The Hunchback in the Park
Thomas's poetry is so personal that it can hardly be classified under any of the modern poetic movements, although he is conventionally defined as a "new romantic". This is mainly due to his Welshness , a feature which plays an
important part in his poetic formation. It is also his Welshness that accounts for the musicality of his verse, the frequent use of internal rhymes and alliteration. He also used words for the sound of the word and the meaning that
that sound created. Wales also provided the background for some of Thomas's poems , as for instance The Hunchback in the Park (from the volume Deaths and Entrances), where the park is actually Cwmdonkin Park in Swansea, where Dylan used to go
and play as a child. The Hunchback in the Park is one of Thomas's clearest and most narrative-like poems. It is realistic in its description of the park; when the park opens its gates in the morning , the water and the trees in it returns to life, after the night rest, through the eyes of the visitors that enter the park. When it closes at night, life seems to stop there in the surrounding darkness.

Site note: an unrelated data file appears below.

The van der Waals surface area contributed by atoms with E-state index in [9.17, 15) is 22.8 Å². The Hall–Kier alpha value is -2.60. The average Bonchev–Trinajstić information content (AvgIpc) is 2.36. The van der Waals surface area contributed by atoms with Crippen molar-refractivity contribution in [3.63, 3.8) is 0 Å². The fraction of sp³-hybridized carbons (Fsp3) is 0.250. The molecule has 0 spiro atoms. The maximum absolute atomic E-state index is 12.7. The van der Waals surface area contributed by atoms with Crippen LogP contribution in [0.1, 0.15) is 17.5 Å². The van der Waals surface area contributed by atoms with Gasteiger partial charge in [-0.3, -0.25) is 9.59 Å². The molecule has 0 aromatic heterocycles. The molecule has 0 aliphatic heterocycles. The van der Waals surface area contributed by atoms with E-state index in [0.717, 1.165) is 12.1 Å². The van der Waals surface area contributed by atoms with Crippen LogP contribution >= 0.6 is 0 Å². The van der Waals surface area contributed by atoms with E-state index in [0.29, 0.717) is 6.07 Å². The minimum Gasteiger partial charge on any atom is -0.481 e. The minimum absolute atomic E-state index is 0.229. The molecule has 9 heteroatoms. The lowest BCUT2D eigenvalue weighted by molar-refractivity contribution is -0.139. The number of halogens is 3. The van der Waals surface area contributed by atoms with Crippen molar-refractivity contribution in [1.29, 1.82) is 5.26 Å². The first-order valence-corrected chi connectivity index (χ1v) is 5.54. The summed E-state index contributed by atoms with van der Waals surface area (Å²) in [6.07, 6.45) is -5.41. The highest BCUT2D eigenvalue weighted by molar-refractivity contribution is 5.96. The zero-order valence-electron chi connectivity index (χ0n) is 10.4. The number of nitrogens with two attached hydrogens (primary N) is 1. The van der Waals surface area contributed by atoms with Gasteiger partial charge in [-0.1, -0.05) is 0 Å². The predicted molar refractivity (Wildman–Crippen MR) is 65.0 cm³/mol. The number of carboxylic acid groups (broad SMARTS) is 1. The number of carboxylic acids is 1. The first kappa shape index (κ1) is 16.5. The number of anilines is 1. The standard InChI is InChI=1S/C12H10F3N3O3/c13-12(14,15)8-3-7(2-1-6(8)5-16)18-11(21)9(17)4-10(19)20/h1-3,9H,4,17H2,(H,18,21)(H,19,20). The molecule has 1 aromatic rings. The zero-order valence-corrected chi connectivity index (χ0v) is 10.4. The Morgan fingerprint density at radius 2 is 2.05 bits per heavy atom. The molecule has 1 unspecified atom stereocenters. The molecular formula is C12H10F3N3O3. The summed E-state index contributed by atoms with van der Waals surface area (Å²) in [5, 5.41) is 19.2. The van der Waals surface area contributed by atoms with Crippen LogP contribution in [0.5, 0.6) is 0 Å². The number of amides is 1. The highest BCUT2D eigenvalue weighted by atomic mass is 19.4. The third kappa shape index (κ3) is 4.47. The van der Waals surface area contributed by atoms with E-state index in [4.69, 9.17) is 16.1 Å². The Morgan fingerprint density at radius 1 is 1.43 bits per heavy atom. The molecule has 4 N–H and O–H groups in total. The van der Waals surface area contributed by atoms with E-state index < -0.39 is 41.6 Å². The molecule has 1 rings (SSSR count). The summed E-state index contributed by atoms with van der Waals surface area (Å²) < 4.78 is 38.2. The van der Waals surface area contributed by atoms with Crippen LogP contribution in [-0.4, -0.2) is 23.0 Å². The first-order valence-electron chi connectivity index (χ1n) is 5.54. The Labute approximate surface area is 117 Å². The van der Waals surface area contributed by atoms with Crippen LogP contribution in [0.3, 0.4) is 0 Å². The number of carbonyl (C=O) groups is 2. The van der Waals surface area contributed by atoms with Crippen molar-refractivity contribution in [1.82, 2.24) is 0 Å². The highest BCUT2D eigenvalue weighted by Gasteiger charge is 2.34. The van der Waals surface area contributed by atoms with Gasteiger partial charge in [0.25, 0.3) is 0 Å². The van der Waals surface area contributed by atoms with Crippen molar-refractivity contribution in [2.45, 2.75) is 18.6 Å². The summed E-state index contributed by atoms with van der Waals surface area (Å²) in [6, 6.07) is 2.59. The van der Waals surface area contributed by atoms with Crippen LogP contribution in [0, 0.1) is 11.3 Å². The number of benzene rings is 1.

The whole poem can be read as a metaphor for the solitude of the artist and the power of the Imagination. Disregarded by most and even misunderstood , the artist lives, free, in a world of his own, where "nobody chains him up".
Although deprived of any material comfort, he can escape through the woman figure of Imagination, which will never desert him.